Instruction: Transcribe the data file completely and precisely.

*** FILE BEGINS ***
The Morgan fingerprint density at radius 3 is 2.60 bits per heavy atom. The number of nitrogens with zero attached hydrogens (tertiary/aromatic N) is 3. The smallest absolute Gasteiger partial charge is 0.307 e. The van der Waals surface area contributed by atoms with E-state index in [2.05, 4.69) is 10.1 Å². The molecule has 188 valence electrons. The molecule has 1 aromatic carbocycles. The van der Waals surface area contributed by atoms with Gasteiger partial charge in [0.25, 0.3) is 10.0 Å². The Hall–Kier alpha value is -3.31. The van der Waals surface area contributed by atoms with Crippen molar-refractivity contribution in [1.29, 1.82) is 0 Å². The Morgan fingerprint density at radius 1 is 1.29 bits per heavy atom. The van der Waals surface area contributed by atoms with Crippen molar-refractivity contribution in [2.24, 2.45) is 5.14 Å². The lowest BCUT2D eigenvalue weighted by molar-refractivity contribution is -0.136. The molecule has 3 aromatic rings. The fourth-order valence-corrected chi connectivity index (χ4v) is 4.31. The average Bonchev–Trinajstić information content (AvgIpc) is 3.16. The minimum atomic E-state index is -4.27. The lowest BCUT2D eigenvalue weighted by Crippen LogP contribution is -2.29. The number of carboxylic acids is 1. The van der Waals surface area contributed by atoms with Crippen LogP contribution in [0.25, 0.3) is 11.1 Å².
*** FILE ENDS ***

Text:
The Morgan fingerprint density at radius 3 is 2.60 bits per heavy atom. The number of nitrogens with zero attached hydrogens (tertiary/aromatic N) is 3. The smallest absolute Gasteiger partial charge is 0.307 e. The van der Waals surface area contributed by atoms with E-state index in [2.05, 4.69) is 10.1 Å². The molecule has 188 valence electrons. The molecule has 1 aromatic carbocycles. The van der Waals surface area contributed by atoms with Gasteiger partial charge in [0.25, 0.3) is 10.0 Å². The Hall–Kier alpha value is -3.31. The van der Waals surface area contributed by atoms with Crippen molar-refractivity contribution in [1.29, 1.82) is 0 Å². The Morgan fingerprint density at radius 1 is 1.29 bits per heavy atom. The van der Waals surface area contributed by atoms with Crippen molar-refractivity contribution in [2.24, 2.45) is 5.14 Å². The lowest BCUT2D eigenvalue weighted by molar-refractivity contribution is -0.136. The molecule has 3 aromatic rings. The fourth-order valence-corrected chi connectivity index (χ4v) is 4.31. The average Bonchev–Trinajstić information content (AvgIpc) is 3.16. The minimum atomic E-state index is -4.27. The lowest BCUT2D eigenvalue weighted by Crippen LogP contribution is -2.29. The number of carboxylic acids is 1. The van der Waals surface area contributed by atoms with Crippen LogP contribution in [0.25, 0.3) is 11.1 Å².